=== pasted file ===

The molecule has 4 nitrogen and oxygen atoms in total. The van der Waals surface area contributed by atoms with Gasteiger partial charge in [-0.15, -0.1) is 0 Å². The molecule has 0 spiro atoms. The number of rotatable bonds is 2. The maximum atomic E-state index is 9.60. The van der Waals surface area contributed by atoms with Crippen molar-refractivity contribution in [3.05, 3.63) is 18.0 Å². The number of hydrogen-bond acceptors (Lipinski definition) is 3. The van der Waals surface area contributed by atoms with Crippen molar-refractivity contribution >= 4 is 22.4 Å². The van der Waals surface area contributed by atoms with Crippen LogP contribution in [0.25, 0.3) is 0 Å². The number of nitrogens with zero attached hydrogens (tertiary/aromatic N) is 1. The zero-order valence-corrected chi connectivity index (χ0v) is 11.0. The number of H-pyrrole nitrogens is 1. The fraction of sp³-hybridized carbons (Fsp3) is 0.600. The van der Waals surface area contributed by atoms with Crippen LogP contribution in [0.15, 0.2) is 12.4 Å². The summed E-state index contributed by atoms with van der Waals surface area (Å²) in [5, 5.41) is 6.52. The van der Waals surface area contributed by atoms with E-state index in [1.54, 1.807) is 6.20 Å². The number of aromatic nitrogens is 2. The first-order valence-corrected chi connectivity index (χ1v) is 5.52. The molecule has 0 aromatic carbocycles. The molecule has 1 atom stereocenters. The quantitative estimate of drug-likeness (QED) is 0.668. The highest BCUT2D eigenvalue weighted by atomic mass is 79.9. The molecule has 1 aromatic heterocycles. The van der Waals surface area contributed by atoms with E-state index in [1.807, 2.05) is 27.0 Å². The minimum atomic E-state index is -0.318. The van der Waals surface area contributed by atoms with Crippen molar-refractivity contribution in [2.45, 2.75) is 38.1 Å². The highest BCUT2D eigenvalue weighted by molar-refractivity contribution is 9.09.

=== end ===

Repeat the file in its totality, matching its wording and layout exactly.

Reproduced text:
The molecule has 4 nitrogen and oxygen atoms in total. The van der Waals surface area contributed by atoms with Gasteiger partial charge in [-0.15, -0.1) is 0 Å². The molecule has 0 spiro atoms. The number of rotatable bonds is 2. The maximum atomic E-state index is 9.60. The van der Waals surface area contributed by atoms with Crippen molar-refractivity contribution in [3.05, 3.63) is 18.0 Å². The number of hydrogen-bond acceptors (Lipinski definition) is 3. The van der Waals surface area contributed by atoms with Crippen molar-refractivity contribution >= 4 is 22.4 Å². The van der Waals surface area contributed by atoms with Crippen LogP contribution in [0.25, 0.3) is 0 Å². The number of nitrogens with zero attached hydrogens (tertiary/aromatic N) is 1. The zero-order valence-corrected chi connectivity index (χ0v) is 11.0. The number of H-pyrrole nitrogens is 1. The fraction of sp³-hybridized carbons (Fsp3) is 0.600. The van der Waals surface area contributed by atoms with Crippen LogP contribution in [0.15, 0.2) is 12.4 Å². The summed E-state index contributed by atoms with van der Waals surface area (Å²) in [5, 5.41) is 6.52. The van der Waals surface area contributed by atoms with E-state index in [1.54, 1.807) is 6.20 Å². The number of aromatic nitrogens is 2. The first-order valence-corrected chi connectivity index (χ1v) is 5.52. The molecule has 0 aromatic carbocycles. The molecule has 1 atom stereocenters. The quantitative estimate of drug-likeness (QED) is 0.668. The highest BCUT2D eigenvalue weighted by atomic mass is 79.9. The molecule has 1 aromatic heterocycles. The van der Waals surface area contributed by atoms with E-state index in [1.807, 2.05) is 27.0 Å². The minimum atomic E-state index is -0.318. The van der Waals surface area contributed by atoms with Crippen molar-refractivity contribution in [2.45, 2.75) is 38.1 Å². The highest BCUT2D eigenvalue weighted by molar-refractivity contribution is 9.09.